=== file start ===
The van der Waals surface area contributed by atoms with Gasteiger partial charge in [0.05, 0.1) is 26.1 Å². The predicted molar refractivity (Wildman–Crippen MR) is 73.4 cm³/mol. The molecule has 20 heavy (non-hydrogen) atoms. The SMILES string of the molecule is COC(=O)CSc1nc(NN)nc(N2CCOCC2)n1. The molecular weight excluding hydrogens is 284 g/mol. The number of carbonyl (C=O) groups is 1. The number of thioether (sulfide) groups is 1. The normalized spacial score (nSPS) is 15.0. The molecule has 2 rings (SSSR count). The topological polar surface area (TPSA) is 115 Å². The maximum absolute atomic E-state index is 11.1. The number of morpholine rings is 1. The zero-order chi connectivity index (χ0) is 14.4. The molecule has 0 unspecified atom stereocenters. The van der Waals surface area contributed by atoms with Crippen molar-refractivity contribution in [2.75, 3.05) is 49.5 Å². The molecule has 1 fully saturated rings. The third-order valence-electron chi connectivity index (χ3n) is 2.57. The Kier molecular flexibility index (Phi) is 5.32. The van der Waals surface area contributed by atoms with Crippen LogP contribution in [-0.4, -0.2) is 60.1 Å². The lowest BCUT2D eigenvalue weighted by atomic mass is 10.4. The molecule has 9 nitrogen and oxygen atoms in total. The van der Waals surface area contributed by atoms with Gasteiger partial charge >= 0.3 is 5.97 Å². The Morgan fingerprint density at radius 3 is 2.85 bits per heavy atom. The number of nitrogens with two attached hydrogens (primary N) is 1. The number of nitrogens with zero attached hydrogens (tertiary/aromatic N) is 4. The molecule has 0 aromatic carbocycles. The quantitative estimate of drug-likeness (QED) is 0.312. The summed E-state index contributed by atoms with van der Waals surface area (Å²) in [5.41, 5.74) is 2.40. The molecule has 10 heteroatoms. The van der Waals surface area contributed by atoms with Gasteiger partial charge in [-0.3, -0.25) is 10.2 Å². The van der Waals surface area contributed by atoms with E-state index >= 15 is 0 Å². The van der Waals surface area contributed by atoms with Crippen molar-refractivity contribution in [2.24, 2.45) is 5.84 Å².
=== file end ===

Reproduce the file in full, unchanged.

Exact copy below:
The van der Waals surface area contributed by atoms with Gasteiger partial charge in [0.05, 0.1) is 26.1 Å². The predicted molar refractivity (Wildman–Crippen MR) is 73.4 cm³/mol. The molecule has 20 heavy (non-hydrogen) atoms. The SMILES string of the molecule is COC(=O)CSc1nc(NN)nc(N2CCOCC2)n1. The molecular weight excluding hydrogens is 284 g/mol. The number of carbonyl (C=O) groups is 1. The number of thioether (sulfide) groups is 1. The normalized spacial score (nSPS) is 15.0. The molecule has 2 rings (SSSR count). The topological polar surface area (TPSA) is 115 Å². The maximum absolute atomic E-state index is 11.1. The number of morpholine rings is 1. The zero-order chi connectivity index (χ0) is 14.4. The molecule has 0 unspecified atom stereocenters. The van der Waals surface area contributed by atoms with Crippen molar-refractivity contribution in [2.75, 3.05) is 49.5 Å². The molecule has 1 fully saturated rings. The third-order valence-electron chi connectivity index (χ3n) is 2.57. The Kier molecular flexibility index (Phi) is 5.32. The van der Waals surface area contributed by atoms with Crippen LogP contribution in [-0.4, -0.2) is 60.1 Å². The lowest BCUT2D eigenvalue weighted by atomic mass is 10.4. The molecule has 9 nitrogen and oxygen atoms in total. The van der Waals surface area contributed by atoms with Gasteiger partial charge >= 0.3 is 5.97 Å². The Morgan fingerprint density at radius 3 is 2.85 bits per heavy atom. The number of nitrogens with two attached hydrogens (primary N) is 1. The number of nitrogens with zero attached hydrogens (tertiary/aromatic N) is 4. The molecule has 0 aromatic carbocycles. The quantitative estimate of drug-likeness (QED) is 0.312. The summed E-state index contributed by atoms with van der Waals surface area (Å²) in [5.41, 5.74) is 2.40. The molecule has 10 heteroatoms. The van der Waals surface area contributed by atoms with Gasteiger partial charge in [-0.3, -0.25) is 10.2 Å². The van der Waals surface area contributed by atoms with E-state index >= 15 is 0 Å². The van der Waals surface area contributed by atoms with Crippen molar-refractivity contribution in [2.24, 2.45) is 5.84 Å².